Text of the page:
A Graphic Novel Concept

Get your comic book on with Power Out.

Nathan Schreiber characterizes his serialized graphic novel Power Out as a "quiet epic," contrasting an intimate story with sweeping scope and massive phenomena. But quietly epic also describes the splash this award-winning cartoonist is making in the world of comics. Meet Schreiber at True Believers Comics and Gallery on March 30. ---

Power Out is described as a quirky, contemporary take on Hansel and Gretel. The comic tells the coming-of-age story of a teenage brother and sister separated from their parents after a military evacuation of their New England suburb during a mysterious, extended blackout of the Eastern seaboard.

"It's like a disaster scenario but not written like a disaster movie," Schreiber tells SFR. "There's no crack team of scientists. It's just a massive, mysterious phenomenon that goes on for a very long time."

Schreiber won the 2009 Xeric Award for Power Out, a grant given to the most promising emerging comic book authors by Peter Laird, the original creator of Teenage Mutant Ninja Turtles.

The True Believers event marks the debut of Power Out's third chapter for purchase in print form, preceding its official premiere at the Museum of Comic and Cartoon Art in New York City on April 9. Schreiber greets fans, signs and does sketches in books and discusses both Power Out and self-publishing comics in general.

Schreiber published the first two chapters of Power Out last year, with the fourth and final projected for release this December. The decision to publish in chunks rather than waiting for the entire graphic novel to be finished was deliberate.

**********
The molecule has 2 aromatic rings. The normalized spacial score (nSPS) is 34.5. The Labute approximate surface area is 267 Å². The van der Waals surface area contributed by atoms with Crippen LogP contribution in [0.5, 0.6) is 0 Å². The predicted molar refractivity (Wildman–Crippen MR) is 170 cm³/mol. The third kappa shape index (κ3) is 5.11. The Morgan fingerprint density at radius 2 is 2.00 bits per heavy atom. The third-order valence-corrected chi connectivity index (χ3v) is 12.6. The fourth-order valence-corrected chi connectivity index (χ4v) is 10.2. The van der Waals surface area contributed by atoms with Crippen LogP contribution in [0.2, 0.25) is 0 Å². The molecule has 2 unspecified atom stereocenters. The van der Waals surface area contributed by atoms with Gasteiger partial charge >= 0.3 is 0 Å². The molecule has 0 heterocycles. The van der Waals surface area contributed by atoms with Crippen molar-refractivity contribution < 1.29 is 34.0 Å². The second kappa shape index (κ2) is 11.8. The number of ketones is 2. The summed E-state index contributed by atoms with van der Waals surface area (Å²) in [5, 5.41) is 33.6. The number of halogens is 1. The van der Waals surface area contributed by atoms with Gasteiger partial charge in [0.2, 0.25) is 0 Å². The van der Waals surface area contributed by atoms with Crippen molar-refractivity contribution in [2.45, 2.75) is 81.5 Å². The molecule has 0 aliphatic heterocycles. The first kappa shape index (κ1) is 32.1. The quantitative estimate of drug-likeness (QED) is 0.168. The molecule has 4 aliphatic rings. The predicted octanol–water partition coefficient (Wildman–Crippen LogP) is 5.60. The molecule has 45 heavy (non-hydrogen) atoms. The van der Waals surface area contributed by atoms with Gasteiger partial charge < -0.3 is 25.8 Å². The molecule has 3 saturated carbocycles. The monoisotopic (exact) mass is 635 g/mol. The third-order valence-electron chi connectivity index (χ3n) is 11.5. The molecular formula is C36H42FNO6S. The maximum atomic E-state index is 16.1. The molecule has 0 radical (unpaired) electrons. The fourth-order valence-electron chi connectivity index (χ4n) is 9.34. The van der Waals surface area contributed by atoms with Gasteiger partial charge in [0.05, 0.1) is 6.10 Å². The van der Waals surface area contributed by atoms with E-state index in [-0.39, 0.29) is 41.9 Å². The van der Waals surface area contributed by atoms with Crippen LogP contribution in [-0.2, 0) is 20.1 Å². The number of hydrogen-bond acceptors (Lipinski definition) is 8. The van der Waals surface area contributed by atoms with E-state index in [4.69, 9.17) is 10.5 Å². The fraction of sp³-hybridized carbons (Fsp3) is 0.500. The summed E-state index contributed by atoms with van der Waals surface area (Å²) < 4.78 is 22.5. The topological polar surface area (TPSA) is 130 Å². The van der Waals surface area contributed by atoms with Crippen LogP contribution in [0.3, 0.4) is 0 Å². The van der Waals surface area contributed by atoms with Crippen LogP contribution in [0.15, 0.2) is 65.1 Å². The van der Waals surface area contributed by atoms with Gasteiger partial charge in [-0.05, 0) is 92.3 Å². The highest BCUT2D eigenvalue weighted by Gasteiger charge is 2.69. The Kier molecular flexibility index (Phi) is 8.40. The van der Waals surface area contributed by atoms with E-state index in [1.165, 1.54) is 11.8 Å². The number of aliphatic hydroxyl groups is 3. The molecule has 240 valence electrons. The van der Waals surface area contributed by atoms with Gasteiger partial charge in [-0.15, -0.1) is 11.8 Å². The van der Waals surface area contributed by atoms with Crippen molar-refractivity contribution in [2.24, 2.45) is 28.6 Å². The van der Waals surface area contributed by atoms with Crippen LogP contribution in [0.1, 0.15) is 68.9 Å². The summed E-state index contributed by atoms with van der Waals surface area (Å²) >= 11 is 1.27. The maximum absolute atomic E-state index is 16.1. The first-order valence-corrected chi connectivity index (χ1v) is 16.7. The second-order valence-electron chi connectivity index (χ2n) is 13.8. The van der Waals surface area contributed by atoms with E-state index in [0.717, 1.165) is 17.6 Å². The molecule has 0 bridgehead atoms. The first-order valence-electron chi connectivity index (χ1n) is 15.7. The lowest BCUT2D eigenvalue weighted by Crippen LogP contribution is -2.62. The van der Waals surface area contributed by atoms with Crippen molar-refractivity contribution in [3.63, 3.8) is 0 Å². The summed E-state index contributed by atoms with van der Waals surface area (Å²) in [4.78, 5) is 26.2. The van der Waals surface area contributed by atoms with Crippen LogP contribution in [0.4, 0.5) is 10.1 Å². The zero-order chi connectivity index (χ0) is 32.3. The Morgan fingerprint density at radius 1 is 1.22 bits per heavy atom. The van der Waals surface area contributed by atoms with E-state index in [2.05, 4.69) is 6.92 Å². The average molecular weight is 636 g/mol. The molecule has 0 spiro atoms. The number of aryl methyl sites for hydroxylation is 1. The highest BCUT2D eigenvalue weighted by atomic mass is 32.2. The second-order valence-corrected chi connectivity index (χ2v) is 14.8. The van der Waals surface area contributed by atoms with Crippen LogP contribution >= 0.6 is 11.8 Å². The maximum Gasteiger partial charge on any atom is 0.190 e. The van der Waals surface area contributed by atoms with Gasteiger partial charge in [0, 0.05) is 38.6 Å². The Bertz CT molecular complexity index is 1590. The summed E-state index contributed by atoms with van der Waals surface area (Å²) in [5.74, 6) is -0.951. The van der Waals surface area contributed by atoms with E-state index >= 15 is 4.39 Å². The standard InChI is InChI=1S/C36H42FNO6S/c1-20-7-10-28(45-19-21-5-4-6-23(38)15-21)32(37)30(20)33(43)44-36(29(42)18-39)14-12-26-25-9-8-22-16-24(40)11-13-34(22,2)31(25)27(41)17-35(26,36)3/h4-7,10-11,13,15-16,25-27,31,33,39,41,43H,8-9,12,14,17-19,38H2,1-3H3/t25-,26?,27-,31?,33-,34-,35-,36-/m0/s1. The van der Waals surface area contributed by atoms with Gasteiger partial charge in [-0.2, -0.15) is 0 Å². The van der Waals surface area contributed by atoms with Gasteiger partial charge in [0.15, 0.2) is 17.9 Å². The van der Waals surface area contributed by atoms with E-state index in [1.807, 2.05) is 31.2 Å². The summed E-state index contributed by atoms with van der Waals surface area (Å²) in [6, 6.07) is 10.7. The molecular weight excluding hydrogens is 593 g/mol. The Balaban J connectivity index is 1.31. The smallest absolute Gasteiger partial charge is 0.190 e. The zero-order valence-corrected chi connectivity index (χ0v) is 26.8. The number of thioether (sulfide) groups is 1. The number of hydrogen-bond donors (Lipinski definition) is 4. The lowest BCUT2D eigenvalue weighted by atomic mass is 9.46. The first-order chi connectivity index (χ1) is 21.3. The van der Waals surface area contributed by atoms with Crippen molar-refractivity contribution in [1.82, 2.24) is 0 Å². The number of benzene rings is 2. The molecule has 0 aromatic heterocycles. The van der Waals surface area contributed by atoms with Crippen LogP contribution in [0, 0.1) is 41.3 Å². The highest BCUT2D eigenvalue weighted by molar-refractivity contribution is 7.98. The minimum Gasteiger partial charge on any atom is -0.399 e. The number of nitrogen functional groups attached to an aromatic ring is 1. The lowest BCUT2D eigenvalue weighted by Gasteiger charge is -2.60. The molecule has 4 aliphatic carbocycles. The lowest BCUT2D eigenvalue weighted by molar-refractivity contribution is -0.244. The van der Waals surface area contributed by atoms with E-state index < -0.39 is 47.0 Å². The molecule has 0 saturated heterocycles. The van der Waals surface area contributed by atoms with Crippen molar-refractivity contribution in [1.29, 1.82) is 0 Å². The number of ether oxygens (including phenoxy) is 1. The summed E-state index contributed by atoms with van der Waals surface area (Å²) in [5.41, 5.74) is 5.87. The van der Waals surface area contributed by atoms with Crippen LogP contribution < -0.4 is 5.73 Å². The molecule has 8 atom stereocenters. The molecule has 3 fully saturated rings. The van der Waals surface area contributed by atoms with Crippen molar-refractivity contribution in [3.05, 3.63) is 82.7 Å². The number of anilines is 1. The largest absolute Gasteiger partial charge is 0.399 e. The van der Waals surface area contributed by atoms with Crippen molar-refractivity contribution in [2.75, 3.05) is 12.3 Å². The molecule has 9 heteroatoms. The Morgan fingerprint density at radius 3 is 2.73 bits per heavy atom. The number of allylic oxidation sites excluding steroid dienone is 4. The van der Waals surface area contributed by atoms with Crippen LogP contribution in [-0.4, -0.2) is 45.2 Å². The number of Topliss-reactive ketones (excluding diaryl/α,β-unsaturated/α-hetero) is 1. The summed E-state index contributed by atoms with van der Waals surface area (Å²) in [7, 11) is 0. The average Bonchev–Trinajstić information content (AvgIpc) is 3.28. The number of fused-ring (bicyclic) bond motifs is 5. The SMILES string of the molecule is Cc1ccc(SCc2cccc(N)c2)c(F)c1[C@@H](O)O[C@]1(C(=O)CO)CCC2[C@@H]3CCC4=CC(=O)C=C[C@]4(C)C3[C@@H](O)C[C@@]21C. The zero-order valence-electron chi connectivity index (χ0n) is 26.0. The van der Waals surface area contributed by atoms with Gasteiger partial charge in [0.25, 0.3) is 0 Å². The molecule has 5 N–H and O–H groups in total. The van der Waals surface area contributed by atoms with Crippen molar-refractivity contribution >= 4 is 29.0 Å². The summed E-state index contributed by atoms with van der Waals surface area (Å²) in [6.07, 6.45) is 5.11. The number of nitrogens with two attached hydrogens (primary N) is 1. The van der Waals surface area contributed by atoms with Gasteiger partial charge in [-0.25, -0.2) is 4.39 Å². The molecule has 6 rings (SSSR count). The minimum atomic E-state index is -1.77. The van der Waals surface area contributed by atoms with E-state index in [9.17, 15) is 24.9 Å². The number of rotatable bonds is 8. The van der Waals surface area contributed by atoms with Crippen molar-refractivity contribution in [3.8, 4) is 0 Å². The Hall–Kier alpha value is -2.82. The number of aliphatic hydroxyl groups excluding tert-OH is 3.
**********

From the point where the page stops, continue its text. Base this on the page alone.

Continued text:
"Part of me sees the advantage of waiting until I get the whole thing done," Schreiber says. "But then you're toiling alone, not having any contact with anyone looking at your work. There's a lot of good aspects to having dynamic feedback."

But Schreiber has no intention for Power Out to stand as the final culmination of his career—far from it.

"I have 100 ideas for stories. It's just a matter of when I'm going to do them," Schreiber says. "It takes a 12-hour day to draw, ink, letter and color a page and that's not even counting the writing aspect of it. That's tough. But I'll still be making comics no matter what."

Nathan Schreiber Book Signing

5-7 pm
March 30


True Believers Comics and Gallery
801 Cerrillos Road

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